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What is a contract?


By Lee Duckworth

This article aims to provide an overview of the basic elements that are needed to form a legally binding contact. Using the basic principals detailed in this article, a school business professional, procurement officer or procurement manager should be able to identify if their specific contracts/agreements/partnerships/arrangements (the name is immaterial) could be considered in a court of law as being legally binding.

The article also provides contract management best practise information which will help your organisation to monitor contracts.

How is a contract formed?

A contract is an agreement between two or more parties. The party making the offer is called the ‘Offeree’ and the party accepting the offer is called the ‘Offeror’.

To have a valid contract under English law you must have:

  1. A clear offer and an acceptance from both the Offeree and Offeror
  2. Intention to create a legal agreement
  3. Consideration in the form of money.

We’ll now explore each element in more detail.


Offers can be made in different disguises:

  1. Quotation – A quotation provides an exact price for the goods or service being offered. A quotation is a fixed price and cannot be changed once accepted (unless the scope of the project changes)
  2. Estimate – An estimate provides a ‘guesstimate’ or rough idea of what the job may cost. The Offeror needs to ensure that if they accept an estimate, the final costs could increase or decrease from those detailed in the estimate
  3. Verbally – A court of law will accept a verbal contract exists if it can be proven. Proving a verbal offer was made can be very difficult and the Offeror should always look to ask for verbal offers to be evidenced in writing at the earliest opportunity
  4. Tenders – A tender submission is a formal offer and will contain more detail than a quotation including but not limited to prescribed terms and conditions and declarations

An offer lasts until it has been:

  • Accepted – It must be accepted in the manner allowed for in the offer, or clearly communicated to the Offeree by the Offeror
  • Rejected – The Offeror simply declines to accept the offer
  • Revoked – It can be revoked at any time before acceptance
  • Lapsed – An offer lapses on the death of either party, after the expiry of a given deadline, after a ‘reasonable’ time and it may expire when a contingency no longer exists.

It is common for suppliers to state a period in which an offer is valid for. The significance of the set period is to enable the offer to be automatically closed if neither party does anything during that period. It should be noted that an Offeree can revoke an offer at any time they choose.

If the Offeror makes a ‘counter-offer’ to the offer that was made by the Offeree, the original offer is deemed to have been rejected and the Offeree has no obligation to allow the Offeror to return to the original offer.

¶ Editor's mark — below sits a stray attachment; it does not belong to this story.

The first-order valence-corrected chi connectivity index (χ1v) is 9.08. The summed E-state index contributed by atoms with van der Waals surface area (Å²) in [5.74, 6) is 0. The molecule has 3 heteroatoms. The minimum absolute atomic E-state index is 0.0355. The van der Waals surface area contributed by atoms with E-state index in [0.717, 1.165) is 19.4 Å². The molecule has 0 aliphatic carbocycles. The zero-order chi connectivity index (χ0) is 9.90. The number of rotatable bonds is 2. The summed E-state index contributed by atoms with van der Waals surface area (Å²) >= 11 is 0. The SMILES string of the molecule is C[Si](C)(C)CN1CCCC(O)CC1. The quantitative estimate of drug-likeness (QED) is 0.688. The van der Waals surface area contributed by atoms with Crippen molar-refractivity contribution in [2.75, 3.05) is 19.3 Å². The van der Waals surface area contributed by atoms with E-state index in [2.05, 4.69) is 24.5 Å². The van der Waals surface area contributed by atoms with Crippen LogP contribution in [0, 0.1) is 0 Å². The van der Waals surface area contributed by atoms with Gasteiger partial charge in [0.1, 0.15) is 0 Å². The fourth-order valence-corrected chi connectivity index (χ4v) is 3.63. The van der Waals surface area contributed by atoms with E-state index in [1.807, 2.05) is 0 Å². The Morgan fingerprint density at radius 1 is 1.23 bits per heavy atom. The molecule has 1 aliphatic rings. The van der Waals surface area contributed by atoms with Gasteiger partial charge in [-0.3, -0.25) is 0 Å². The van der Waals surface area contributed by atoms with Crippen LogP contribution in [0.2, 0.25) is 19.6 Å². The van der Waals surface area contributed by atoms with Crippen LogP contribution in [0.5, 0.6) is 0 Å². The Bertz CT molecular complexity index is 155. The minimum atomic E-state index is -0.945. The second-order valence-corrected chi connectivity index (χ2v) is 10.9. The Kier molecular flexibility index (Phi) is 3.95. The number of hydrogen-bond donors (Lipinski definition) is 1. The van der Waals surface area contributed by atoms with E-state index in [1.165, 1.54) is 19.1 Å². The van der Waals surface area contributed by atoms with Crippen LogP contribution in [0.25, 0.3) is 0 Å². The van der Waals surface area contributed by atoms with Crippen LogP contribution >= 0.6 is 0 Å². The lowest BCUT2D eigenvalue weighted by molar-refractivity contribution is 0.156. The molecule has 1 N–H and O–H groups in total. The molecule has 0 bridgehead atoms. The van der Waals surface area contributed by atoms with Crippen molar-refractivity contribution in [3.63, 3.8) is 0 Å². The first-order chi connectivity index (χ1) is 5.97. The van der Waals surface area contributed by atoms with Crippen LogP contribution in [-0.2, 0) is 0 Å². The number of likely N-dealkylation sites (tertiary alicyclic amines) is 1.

Simply advertising something for sale is not an ‘offer’, it is an ‘invitation to treat’. In this scenario the buyer makes the offer to purchase and the seller would accept their offer. A good example is a supermarket, the shelves are full of produce which is inviting you (the buyer) to make the offer to buy the goods. Once the transaction is processed through the till, the supermarket has accepted your offer to buy.


The Offeror should ensure that their acceptance can be evidenced. The easiest way to evidence acceptance of an offer is to accept the offer in writing. A common way of evidencing acceptance of an offer is to issue a purchase order. Contracts do not have to be in writing to be legally enforceable. A verbal contract could be considered as legally enforceable, if it can be proven. The one exception to verbal contracts is a contract for the sale (or other disposition) of land or property. This type of contract must be in writing and contain all the terms agreed, otherwise it is not enforceable.

Legal agreement

Both parties must have intended the contract to be legally binding to make a valid contract. Agreements may sometimes state ‘subject to contract’, in these scenarios the agreement is not legally binding upon anybody.


In the simplest form, consideration is normally money i.e. goods are supplied in return for money. An alternative to money can be goods or services (in a barter agreement). The inclusion of services that have already been performed cannot be used as consideration.

The reason why some businesses are sold for £1 is because the sale contract needs an element of consideration to make the contract valid.

Contract management best practise for educational establishments

Schools, academies, colleges and universities all have many different contracts in place at any time. Good practise is to record all contracts and their key dates onto a contract database (an excel spreadsheet works fine), so that a record exists for all legally binding commitments. This will also help you monitor when each contract is due for review and renewal.

Contract management support

If you need support or would like to learn more about contract management see our Contract Management Services page.

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